Readers are leaders, so get these age-appropriate books into your kids’ hands asap.
In our house, reading reigns supreme. A book is my solution to everything, from something to do when you're bored to the perfect design aesthetic (I keep my library color-coordinated). But most importantly, I remember what books were to me when I was young, what they have continued to be for me, even into adulthood, and I want that for my daughters. Reading is something that we can have in common--something I love, something my kids love, and something that benefits us all.
I think it's really important to use books as a challenge; but there is also something to be said for focusing on what's age-appropriate. That way, books are working with your child's development, not against it.
These are some of the books that we read to our girls at various ages and why I loved them for that phase.
0-6 months: Hello, Animals by Smriti Prasadam
Board books, contrasting in black and white, are perfect for freshly born eyes. It is a way to engage baby in focus, early vocabulary, and the precious quiet time spent in your lap, listening to your voice.
6 months-1 year: Goodnight Moon by Margaret Wise Brown
Maybe it's a generic selection, but there's a reason this book is so classic for babies. I love the rhythm. It's peaceful. I remember rocking my babies to sleep, reciting the poem from memory even, and how it's something they grew up knowing. Even now, I sometimes still say these words as I tuck them in, and it's amazing to watch them lulled into that sleepy state. Plus, the illustrations are the best combination of contrasting primary colors, great for baby's eyes.
1 year: Five Little Monkeys by Eileen Christelow
By one year, your baby is probably into books. And by into them, I mean, he or she will want personal access to books, mainly to bring them to you to read over and over (and over and over). For us, age one was the year of chants and nursery rhymes. The repetition is good for baby's vocabulary, and the bounce is good for hand motions or a little dance.
(Other great authors for age one: Sandra Boyton, Bill Martin, Jr.)
2 years: Animal Masquerade by Marianne Dubuc
At two, your little probably knows his or her animals, and so this book is funny--the animals are dressed up as other animals. We stumbled upon this book at the library, after storytime one day; but it became my two-year-old's favorite (once she “got" it). What I love about the humor component is that it's confusing--it opened up new avenues for reading books but also talking about what they mean.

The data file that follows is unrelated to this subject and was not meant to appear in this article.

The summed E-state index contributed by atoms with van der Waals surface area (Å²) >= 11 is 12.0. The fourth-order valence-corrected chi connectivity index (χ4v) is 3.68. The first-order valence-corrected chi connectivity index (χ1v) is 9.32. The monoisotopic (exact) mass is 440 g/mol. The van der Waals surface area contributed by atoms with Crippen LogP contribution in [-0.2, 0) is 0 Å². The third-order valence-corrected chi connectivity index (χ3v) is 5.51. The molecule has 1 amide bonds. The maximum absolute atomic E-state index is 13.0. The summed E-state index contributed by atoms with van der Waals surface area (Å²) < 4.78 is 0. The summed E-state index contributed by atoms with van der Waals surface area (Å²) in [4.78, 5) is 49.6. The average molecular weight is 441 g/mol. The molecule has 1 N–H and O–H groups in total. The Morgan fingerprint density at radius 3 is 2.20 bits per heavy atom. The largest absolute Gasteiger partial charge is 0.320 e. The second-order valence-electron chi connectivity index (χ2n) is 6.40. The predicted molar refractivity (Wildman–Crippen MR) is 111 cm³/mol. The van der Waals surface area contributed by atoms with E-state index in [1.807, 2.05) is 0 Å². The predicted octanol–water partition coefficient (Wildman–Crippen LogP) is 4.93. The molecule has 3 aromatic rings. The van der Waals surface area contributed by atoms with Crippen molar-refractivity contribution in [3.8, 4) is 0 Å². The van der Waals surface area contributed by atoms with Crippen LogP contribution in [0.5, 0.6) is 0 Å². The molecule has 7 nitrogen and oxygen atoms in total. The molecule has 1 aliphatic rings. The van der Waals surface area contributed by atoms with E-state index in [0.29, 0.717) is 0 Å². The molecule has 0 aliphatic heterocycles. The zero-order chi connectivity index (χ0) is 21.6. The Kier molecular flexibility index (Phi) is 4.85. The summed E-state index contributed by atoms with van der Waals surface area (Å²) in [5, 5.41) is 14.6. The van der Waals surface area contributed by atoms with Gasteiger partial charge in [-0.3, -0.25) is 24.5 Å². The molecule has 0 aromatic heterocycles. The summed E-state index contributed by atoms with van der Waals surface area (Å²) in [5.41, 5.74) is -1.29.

(Other great authors for age two: Eric Carle, Laura Numeroff)
3 years: Bad Frogs by Thacher Hurd
I know everyone talks about “terrible twos," but I always found three to be the difficult age. Your toddler has all the tools for striking out on his or her own, making her opinions known; but there's still a hint of baby there. Bad Frogs was written by Thacher Hurd, son of Clement Hurd (who illustrated Goodnight, Moon), and it's just a silly book. There are some funny phrases, and it's a little bit naughty. Whenever we had a hard day, we would tease our girls that they were like the Bad Frogs, and, for us, that always diffused a tough situation and brought us back to some common ground.
(Other great authors for age three: Mo Willems, James Dean)
4 years: Curious George by H.A. Rey
By four, my daughters were both very invested in characters they loved. Like a lot of moms, I tried to shy away from their affinity to mainstream characters and introduce classics instead. My girls always loved Curious George, and I think these stories are a good transition into more advanced storytelling. We meet George, find him in a certain environment, watch the environment morph into a tricky situation, then see the solution and resolution. By this age, your kiddos can process a plot line and also talk about the lessons gleaned from it.
(Other great authors for age four: Maurice Sendak, Dr. Seuss)
By age four, probably because they were used to being read to, my girls could sit for longer stories, and we began experimenting with chapter books, reading a little each night. It takes a little practice, and you certainly have to find the right books; but for me, tackling this challenge demonstrated exactly why books are great--we came together around a love for characters every night, and it gave us a means to discuss some bigger, harder issues.
The first chapter books we read were Charlotte's Web by E.B. White (great for talking about selflessness, where our food comes from, and death); Charlie and the Chocolate Factory by Roald Dahl (great for conversations about poverty, dreams, and imagination); and Wizard of Oz by L. Frank Baum (perfect for creative thinking and watching good prevail over evil). Sometimes I would have to edit content mid-read for what I knew my girls could handle. And a lot of these concepts go over their heads, but I hope both daughters will revisit these stories again as they are older, finding the books on their shelves and knowing it's something we shared in their early years.
Photography by Jonica Moore for Well Rounded.